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Mumbai: the terror

'That day, the 26th of November, will be etched in my memory. Like any other Mumbaikar, I was not prepared for the enormity of the events that unfolded over a long and gruelling 59 hours.

I was at home watching the television when the news came. At first everybody assumed it was part of the local gang war, but I called a friend in South Mumbai and he told me that he was caught in the crossfire between the police and the terrorists.

I took my motorbike and headed first for Victoria Terminus. It was chaos, there was firing all around. Everybody was a suspect. At one point armed police frisked me and I had to speak in my local language before they eased off. A few minutes later I was standing outside the Metro cinema with a few reporters when a hijacked police van careered down the road, the terrorists inside spraying bullets towards us. A policeman was shot and killed a few feet away from me, and one of the journalists was injured. We were in shock, we didn't know what to do but thank God in heart for keeping us alive.

I didn't sleep at all that night or the next one. I stayed on the streets, shuttling between the Taj and the Oberoi and Nariman House. I exhausted two mobile phone batteries trying to get information every minute from friends, other photographers and my wife who was keeping tabs of the live TV reports. I shared some little thing to eat with a sniper on the top floor of the building opposite Nariman House. On the second day the streets were deserted. I felt a kind of eeriness that was so unlike the city I have lived in all of my life. In our historical baggage we have riots and bomb-blasts, but this event was different. I felt nothing less than a war on Mumbai.'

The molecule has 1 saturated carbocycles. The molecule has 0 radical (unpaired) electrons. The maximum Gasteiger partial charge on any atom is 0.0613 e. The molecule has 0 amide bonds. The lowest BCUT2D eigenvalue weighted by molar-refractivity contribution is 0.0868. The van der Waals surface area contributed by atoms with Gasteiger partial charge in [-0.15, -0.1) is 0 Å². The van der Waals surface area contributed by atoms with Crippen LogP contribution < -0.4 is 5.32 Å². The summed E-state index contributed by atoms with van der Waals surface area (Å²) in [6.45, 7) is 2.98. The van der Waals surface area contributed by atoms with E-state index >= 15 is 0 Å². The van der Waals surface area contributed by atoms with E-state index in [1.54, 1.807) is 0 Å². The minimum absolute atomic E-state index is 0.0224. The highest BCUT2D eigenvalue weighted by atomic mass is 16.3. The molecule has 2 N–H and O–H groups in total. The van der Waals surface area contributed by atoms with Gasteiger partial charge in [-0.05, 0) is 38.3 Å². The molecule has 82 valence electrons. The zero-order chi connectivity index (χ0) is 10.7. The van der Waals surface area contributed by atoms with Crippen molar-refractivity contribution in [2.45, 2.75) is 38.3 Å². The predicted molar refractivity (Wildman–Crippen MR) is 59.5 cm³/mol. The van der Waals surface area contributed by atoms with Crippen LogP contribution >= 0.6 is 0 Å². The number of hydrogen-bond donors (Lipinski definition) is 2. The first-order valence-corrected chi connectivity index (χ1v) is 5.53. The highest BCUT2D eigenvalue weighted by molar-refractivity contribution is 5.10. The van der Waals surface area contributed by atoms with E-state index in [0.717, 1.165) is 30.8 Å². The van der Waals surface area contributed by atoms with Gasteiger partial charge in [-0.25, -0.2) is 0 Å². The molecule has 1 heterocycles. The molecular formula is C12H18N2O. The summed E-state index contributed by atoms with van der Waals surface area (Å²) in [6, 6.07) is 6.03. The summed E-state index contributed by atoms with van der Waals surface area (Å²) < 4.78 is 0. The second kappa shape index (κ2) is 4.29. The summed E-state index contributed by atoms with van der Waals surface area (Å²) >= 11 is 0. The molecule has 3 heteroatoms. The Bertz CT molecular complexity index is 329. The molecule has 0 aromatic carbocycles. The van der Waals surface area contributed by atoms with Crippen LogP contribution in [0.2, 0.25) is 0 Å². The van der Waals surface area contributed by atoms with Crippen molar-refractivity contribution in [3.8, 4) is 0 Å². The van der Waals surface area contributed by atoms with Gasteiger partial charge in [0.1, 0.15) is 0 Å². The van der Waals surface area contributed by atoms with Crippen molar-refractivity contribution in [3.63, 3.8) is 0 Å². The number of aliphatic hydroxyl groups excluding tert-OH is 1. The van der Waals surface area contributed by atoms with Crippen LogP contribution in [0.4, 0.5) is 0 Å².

Atul Loke, December 2008.
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